No, honest to goodness hog muscle, carefully cured and aged. I’ve driven the backroads of Kentucky, Virginia and other states in search of small producers.

I’ve had the pleasure of consuming ‘melt in your mouth’ jamon serrano at the Museum of Ham in Madrid. Same with Italian prosciutto.

And now I’ve found an American producer I can really get behind, Kentucky’s Broadbent Foods.

They’ve had it figured out for over 100 years, so much so they are constantly winning state and national competitions.

Available in “country” or “city” styles (the latter being a milder cure), you can purchase Broadbent hams in nearly any type of configuration you choose: whole, half, sliced, cooked, bone-in, boneless, uncooked, steaks, biscuit slices, seasoning bits and ground.

They also produce some mighty fine bacon and smoked sausages.

I loved their country ham, purchased slices and steaks. The cure provides for a stronger hog taste (I personally think meat should taste like the animals it comes from, especially beef and pork), and great texture. The biscuit slices are uncooked, so you can saute them in a fry pan with a little water added if you’re going for red eye gravy.

And why not?

Purchase Broadbent products online.

Broadbent Hams Review

 

Broadbent Hams Review

 

 

Broadbent Hams Review

Broadbent Hams Review

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Rics Dog Gone Good Food Review –

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Rics Dog Gone Good Food ReviewI’m on a roll, lately I’ve hit quite a number of places that have exceeded my expectations, and there’s nothing wrong with that, at all!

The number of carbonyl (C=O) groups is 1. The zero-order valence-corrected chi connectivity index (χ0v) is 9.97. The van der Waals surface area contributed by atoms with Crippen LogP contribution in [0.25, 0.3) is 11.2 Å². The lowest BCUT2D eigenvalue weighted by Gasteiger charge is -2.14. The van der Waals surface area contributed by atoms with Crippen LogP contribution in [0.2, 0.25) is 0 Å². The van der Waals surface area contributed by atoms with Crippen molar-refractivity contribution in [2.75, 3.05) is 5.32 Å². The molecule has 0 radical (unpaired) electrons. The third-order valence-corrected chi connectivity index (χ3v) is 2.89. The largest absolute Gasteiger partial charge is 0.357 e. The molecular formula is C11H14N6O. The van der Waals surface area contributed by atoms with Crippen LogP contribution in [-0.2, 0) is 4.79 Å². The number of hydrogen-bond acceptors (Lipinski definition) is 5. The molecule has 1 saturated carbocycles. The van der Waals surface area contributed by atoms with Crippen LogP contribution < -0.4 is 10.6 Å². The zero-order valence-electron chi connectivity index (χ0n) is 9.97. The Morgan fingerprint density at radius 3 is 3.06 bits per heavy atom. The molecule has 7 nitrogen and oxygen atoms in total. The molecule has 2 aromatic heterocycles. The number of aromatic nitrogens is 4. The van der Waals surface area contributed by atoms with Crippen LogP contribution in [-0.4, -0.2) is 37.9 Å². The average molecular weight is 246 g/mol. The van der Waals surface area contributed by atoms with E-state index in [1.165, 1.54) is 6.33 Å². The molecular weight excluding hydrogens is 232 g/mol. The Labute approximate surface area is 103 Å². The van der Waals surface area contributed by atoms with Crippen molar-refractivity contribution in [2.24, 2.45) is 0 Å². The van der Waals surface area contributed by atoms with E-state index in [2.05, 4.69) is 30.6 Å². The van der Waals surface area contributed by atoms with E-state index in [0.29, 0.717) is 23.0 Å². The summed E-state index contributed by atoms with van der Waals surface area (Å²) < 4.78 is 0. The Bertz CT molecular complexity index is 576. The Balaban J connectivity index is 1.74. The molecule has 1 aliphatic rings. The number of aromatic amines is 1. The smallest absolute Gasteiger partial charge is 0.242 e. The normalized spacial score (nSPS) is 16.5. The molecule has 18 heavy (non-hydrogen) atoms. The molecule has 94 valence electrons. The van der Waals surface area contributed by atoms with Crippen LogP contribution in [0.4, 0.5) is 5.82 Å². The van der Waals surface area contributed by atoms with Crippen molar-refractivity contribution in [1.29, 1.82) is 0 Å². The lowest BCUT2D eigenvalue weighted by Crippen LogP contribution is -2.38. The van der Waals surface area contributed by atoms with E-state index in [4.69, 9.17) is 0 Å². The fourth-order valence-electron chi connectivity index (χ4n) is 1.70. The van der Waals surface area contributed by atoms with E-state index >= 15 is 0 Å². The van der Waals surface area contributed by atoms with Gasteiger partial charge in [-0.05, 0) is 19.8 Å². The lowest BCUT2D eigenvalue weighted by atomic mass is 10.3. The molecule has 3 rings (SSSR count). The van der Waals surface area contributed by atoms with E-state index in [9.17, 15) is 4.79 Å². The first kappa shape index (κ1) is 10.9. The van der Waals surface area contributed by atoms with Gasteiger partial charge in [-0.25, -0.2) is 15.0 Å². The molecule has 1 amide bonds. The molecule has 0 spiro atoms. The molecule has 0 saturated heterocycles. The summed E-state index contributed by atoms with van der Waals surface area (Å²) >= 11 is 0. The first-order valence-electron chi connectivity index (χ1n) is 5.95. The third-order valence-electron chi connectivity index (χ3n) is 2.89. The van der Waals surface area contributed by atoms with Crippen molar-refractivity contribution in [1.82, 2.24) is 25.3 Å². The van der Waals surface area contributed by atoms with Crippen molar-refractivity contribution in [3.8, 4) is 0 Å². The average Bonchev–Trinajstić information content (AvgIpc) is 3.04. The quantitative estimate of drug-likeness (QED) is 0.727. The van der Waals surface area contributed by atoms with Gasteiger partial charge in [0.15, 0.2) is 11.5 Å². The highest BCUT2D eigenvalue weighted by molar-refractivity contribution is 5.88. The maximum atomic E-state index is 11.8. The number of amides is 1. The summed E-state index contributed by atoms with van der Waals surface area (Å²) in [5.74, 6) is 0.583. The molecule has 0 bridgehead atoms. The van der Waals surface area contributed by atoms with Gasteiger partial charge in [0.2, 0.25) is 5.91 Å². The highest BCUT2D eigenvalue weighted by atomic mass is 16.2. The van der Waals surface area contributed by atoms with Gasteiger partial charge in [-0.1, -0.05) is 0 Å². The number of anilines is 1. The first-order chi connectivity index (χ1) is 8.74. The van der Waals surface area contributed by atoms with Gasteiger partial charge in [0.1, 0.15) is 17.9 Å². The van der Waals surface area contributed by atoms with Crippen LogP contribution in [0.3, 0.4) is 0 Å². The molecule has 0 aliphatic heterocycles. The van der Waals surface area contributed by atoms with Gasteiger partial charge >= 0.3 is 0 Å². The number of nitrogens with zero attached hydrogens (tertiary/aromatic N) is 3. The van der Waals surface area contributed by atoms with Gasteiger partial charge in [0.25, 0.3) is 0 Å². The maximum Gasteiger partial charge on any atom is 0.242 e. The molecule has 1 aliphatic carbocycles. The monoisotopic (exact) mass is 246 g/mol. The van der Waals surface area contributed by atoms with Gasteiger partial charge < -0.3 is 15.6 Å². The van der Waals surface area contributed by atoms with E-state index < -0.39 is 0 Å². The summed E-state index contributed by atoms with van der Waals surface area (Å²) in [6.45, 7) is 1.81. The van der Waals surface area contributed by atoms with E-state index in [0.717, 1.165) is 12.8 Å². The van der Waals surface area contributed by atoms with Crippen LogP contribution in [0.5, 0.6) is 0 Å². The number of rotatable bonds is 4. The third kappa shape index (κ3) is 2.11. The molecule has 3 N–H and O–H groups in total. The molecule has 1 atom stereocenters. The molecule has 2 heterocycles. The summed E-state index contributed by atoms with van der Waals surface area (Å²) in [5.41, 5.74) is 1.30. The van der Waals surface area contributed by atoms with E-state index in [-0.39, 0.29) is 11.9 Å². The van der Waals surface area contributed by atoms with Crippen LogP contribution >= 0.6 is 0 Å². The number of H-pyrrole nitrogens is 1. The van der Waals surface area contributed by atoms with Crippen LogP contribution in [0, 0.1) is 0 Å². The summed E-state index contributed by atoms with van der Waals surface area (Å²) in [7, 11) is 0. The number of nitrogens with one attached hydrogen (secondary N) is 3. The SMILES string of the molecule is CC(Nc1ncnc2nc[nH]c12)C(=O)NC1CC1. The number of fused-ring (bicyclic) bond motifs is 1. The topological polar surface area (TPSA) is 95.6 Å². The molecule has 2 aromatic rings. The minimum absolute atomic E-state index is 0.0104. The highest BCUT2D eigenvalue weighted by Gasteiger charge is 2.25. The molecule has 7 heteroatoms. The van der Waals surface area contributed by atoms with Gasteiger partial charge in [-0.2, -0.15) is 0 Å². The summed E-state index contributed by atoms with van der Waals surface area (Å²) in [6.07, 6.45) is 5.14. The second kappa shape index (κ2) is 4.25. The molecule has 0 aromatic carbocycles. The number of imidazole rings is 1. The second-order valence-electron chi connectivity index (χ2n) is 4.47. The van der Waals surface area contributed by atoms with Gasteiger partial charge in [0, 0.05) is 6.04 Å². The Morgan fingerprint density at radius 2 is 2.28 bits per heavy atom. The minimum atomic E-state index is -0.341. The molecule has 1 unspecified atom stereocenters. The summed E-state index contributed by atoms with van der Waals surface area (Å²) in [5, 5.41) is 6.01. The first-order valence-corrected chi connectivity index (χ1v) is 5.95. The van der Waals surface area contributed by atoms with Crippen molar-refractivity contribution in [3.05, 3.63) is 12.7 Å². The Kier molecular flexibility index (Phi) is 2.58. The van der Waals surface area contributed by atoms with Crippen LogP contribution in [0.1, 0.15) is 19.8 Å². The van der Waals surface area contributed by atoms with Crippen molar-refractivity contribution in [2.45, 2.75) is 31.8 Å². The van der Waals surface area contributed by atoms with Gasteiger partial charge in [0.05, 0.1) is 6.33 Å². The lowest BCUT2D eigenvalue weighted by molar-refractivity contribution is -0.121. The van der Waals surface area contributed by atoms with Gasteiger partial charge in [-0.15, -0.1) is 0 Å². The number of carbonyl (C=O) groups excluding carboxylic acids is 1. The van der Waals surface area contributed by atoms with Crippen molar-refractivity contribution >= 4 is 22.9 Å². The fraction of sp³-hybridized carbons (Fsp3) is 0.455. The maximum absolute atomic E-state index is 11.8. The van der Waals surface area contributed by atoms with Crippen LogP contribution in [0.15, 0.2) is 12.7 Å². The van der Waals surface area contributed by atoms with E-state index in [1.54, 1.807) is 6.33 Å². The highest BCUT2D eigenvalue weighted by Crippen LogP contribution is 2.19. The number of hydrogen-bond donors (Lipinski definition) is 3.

Yesterday was no exception, when I was out in the NW Chicago burbs surveying changes that have occurred since we first moved to the idyllic town of Barrington in 1987. And the answer is LOTS. Like most everywhere in America these days, urban sprawl and strip malls have replaced farm fields.

But hey, that’s ok, one of those strip malls has given birth to “Ric’s Dog Gone Good Food.”

“Ric’s” is run by Howard, an outgoing, affable gent who greets customers the second they pull on the door handle. He’s as engaging as the lengthy menu. He did not explain who “Ric” is, but then I didn’t ask.

Menu selection ranges from Chicago style hot dogs via local legendary  quality supplier Vienna Beef, to chopped steak burgers, deli sandwiches, wraps, salads, and plated entrees.  Greek foods comes from another quality local supplier, Kronos.

Burgers start out with 1/3 pound hand-formed patty (diminutive size also available), and I went with one of Ric’s ‘specialty burgers’ – the Greek, where the beef patty is topped with feta and chopped Kalamata olives. Going all out into the Greek arena, I asked if I could please have some tzatziki on the side. Tzatziki is a Greek inspired sauce (or dip) made from yogurt, cucumbers, dill and garlic.

I had a mind to smear it on the burger, which I did, but discovered it’s an excellent alternative to Ranch as a fry dipping sauce.

On the subject of fries? Ric’s gives you five choices. Fresh cut, crinkles, seasoned curlys, cottage, and cheddar. Rings, battered ‘shrooms and cauliflower round the the fried sides menu. He also offers ‘skins and bakers.